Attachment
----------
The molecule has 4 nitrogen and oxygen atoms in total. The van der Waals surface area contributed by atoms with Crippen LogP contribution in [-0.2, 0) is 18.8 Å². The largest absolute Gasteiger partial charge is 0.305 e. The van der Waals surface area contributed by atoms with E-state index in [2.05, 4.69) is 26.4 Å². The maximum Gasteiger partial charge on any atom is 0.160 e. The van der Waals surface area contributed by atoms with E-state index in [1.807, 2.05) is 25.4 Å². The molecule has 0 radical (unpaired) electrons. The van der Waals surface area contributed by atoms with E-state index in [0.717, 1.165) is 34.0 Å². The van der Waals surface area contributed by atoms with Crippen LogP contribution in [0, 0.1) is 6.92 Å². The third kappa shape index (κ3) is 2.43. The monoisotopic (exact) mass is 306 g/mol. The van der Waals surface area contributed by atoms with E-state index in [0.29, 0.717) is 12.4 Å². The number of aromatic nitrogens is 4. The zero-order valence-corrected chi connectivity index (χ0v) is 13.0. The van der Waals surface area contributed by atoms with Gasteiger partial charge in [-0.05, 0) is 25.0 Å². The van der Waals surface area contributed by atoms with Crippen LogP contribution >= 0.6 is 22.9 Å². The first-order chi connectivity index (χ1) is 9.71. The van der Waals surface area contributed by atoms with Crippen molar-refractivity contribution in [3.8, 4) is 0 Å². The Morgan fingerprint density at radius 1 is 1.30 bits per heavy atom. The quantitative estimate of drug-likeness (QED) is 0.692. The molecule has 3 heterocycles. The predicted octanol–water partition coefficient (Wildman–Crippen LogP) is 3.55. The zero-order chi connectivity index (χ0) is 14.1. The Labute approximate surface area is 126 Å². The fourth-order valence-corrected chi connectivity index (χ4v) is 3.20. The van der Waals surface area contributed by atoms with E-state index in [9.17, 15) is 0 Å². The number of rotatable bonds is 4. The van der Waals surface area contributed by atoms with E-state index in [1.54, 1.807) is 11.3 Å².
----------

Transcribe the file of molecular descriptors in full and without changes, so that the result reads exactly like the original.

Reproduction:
The molecule has 4 nitrogen and oxygen atoms in total. The van der Waals surface area contributed by atoms with Crippen LogP contribution in [-0.2, 0) is 18.8 Å². The largest absolute Gasteiger partial charge is 0.305 e. The van der Waals surface area contributed by atoms with E-state index in [2.05, 4.69) is 26.4 Å². The maximum Gasteiger partial charge on any atom is 0.160 e. The van der Waals surface area contributed by atoms with E-state index in [1.807, 2.05) is 25.4 Å². The molecule has 0 radical (unpaired) electrons. The van der Waals surface area contributed by atoms with E-state index in [0.717, 1.165) is 34.0 Å². The van der Waals surface area contributed by atoms with Crippen LogP contribution in [0, 0.1) is 6.92 Å². The third kappa shape index (κ3) is 2.43. The monoisotopic (exact) mass is 306 g/mol. The van der Waals surface area contributed by atoms with E-state index in [0.29, 0.717) is 12.4 Å². The number of aromatic nitrogens is 4. The zero-order valence-corrected chi connectivity index (χ0v) is 13.0. The van der Waals surface area contributed by atoms with Gasteiger partial charge in [-0.05, 0) is 25.0 Å². The van der Waals surface area contributed by atoms with Crippen LogP contribution >= 0.6 is 22.9 Å². The first-order chi connectivity index (χ1) is 9.71. The van der Waals surface area contributed by atoms with Crippen molar-refractivity contribution in [3.8, 4) is 0 Å². The Morgan fingerprint density at radius 1 is 1.30 bits per heavy atom. The quantitative estimate of drug-likeness (QED) is 0.692. The molecule has 3 heterocycles. The predicted octanol–water partition coefficient (Wildman–Crippen LogP) is 3.55. The zero-order chi connectivity index (χ0) is 14.1. The Labute approximate surface area is 126 Å². The fourth-order valence-corrected chi connectivity index (χ4v) is 3.20. The van der Waals surface area contributed by atoms with E-state index in [9.17, 15) is 0 Å². The number of rotatable bonds is 4. The van der Waals surface area contributed by atoms with E-state index in [1.54, 1.807) is 11.3 Å².